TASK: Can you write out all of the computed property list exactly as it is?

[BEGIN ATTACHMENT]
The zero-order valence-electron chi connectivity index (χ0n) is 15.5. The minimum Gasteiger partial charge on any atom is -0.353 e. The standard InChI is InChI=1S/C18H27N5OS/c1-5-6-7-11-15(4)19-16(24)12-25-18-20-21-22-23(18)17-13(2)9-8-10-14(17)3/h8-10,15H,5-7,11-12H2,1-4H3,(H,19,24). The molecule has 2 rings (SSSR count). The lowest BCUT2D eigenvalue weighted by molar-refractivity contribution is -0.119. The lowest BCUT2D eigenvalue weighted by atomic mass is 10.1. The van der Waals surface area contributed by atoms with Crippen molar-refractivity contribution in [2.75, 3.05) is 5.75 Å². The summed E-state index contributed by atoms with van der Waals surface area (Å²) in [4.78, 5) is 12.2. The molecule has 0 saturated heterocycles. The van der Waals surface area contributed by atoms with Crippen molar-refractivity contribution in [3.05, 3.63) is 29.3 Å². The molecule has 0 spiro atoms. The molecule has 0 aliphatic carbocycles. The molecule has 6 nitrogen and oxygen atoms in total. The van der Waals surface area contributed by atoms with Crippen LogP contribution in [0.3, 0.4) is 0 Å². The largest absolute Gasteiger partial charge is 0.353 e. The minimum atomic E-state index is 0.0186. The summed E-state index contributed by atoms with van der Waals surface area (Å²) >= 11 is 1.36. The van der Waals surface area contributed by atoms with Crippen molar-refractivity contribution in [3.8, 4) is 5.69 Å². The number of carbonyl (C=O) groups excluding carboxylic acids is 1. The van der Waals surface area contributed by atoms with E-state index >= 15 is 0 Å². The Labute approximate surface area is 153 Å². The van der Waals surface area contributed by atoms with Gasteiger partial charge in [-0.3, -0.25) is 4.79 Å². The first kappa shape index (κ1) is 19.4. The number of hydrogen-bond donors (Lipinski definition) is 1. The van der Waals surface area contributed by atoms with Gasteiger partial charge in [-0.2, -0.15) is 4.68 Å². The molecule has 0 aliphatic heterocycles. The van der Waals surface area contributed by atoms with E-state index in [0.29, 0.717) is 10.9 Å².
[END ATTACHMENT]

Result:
The zero-order valence-electron chi connectivity index (χ0n) is 15.5. The minimum Gasteiger partial charge on any atom is -0.353 e. The standard InChI is InChI=1S/C18H27N5OS/c1-5-6-7-11-15(4)19-16(24)12-25-18-20-21-22-23(18)17-13(2)9-8-10-14(17)3/h8-10,15H,5-7,11-12H2,1-4H3,(H,19,24). The molecule has 2 rings (SSSR count). The lowest BCUT2D eigenvalue weighted by molar-refractivity contribution is -0.119. The lowest BCUT2D eigenvalue weighted by atomic mass is 10.1. The van der Waals surface area contributed by atoms with Crippen molar-refractivity contribution in [2.75, 3.05) is 5.75 Å². The summed E-state index contributed by atoms with van der Waals surface area (Å²) in [4.78, 5) is 12.2. The molecule has 0 saturated heterocycles. The van der Waals surface area contributed by atoms with Crippen molar-refractivity contribution in [3.05, 3.63) is 29.3 Å². The molecule has 0 spiro atoms. The molecule has 0 aliphatic carbocycles. The molecule has 6 nitrogen and oxygen atoms in total. The van der Waals surface area contributed by atoms with Crippen LogP contribution in [0.3, 0.4) is 0 Å². The largest absolute Gasteiger partial charge is 0.353 e. The minimum atomic E-state index is 0.0186. The summed E-state index contributed by atoms with van der Waals surface area (Å²) >= 11 is 1.36. The van der Waals surface area contributed by atoms with Crippen molar-refractivity contribution in [3.8, 4) is 5.69 Å². The number of carbonyl (C=O) groups excluding carboxylic acids is 1. The van der Waals surface area contributed by atoms with E-state index >= 15 is 0 Å². The Labute approximate surface area is 153 Å². The van der Waals surface area contributed by atoms with Gasteiger partial charge in [-0.3, -0.25) is 4.79 Å². The first kappa shape index (κ1) is 19.4. The number of hydrogen-bond donors (Lipinski definition) is 1. The van der Waals surface area contributed by atoms with Gasteiger partial charge in [-0.2, -0.15) is 4.68 Å². The molecule has 0 aliphatic heterocycles. The van der Waals surface area contributed by atoms with E-state index in [0.29, 0.717) is 10.9 Å².